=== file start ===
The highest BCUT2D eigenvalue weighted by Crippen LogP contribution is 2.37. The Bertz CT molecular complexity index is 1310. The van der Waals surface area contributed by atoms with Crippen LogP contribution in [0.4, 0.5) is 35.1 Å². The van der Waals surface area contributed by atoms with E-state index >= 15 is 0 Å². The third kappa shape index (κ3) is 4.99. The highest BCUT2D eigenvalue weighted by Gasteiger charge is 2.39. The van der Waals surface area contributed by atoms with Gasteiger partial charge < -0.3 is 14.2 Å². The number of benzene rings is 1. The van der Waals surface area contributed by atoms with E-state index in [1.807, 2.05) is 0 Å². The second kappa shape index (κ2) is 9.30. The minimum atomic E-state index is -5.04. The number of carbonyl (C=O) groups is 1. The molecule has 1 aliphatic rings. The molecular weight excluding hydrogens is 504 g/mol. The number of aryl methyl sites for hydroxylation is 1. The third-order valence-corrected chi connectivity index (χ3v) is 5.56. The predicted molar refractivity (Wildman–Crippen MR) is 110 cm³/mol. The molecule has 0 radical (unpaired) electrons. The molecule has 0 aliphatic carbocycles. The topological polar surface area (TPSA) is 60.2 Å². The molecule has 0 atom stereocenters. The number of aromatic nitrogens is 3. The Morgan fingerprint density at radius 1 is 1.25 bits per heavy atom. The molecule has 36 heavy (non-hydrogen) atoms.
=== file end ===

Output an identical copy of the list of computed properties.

The highest BCUT2D eigenvalue weighted by Crippen LogP contribution is 2.37. The Bertz CT molecular complexity index is 1310. The van der Waals surface area contributed by atoms with Crippen LogP contribution in [0.4, 0.5) is 35.1 Å². The van der Waals surface area contributed by atoms with E-state index >= 15 is 0 Å². The third kappa shape index (κ3) is 4.99. The highest BCUT2D eigenvalue weighted by Gasteiger charge is 2.39. The van der Waals surface area contributed by atoms with Gasteiger partial charge < -0.3 is 14.2 Å². The number of benzene rings is 1. The van der Waals surface area contributed by atoms with E-state index in [1.807, 2.05) is 0 Å². The second kappa shape index (κ2) is 9.30. The minimum atomic E-state index is -5.04. The number of carbonyl (C=O) groups is 1. The molecule has 1 aliphatic rings. The molecular weight excluding hydrogens is 504 g/mol. The number of aryl methyl sites for hydroxylation is 1. The third-order valence-corrected chi connectivity index (χ3v) is 5.56. The predicted molar refractivity (Wildman–Crippen MR) is 110 cm³/mol. The molecule has 0 radical (unpaired) electrons. The molecule has 0 aliphatic carbocycles. The topological polar surface area (TPSA) is 60.2 Å². The molecule has 0 atom stereocenters. The number of aromatic nitrogens is 3. The Morgan fingerprint density at radius 1 is 1.25 bits per heavy atom. The molecule has 36 heavy (non-hydrogen) atoms.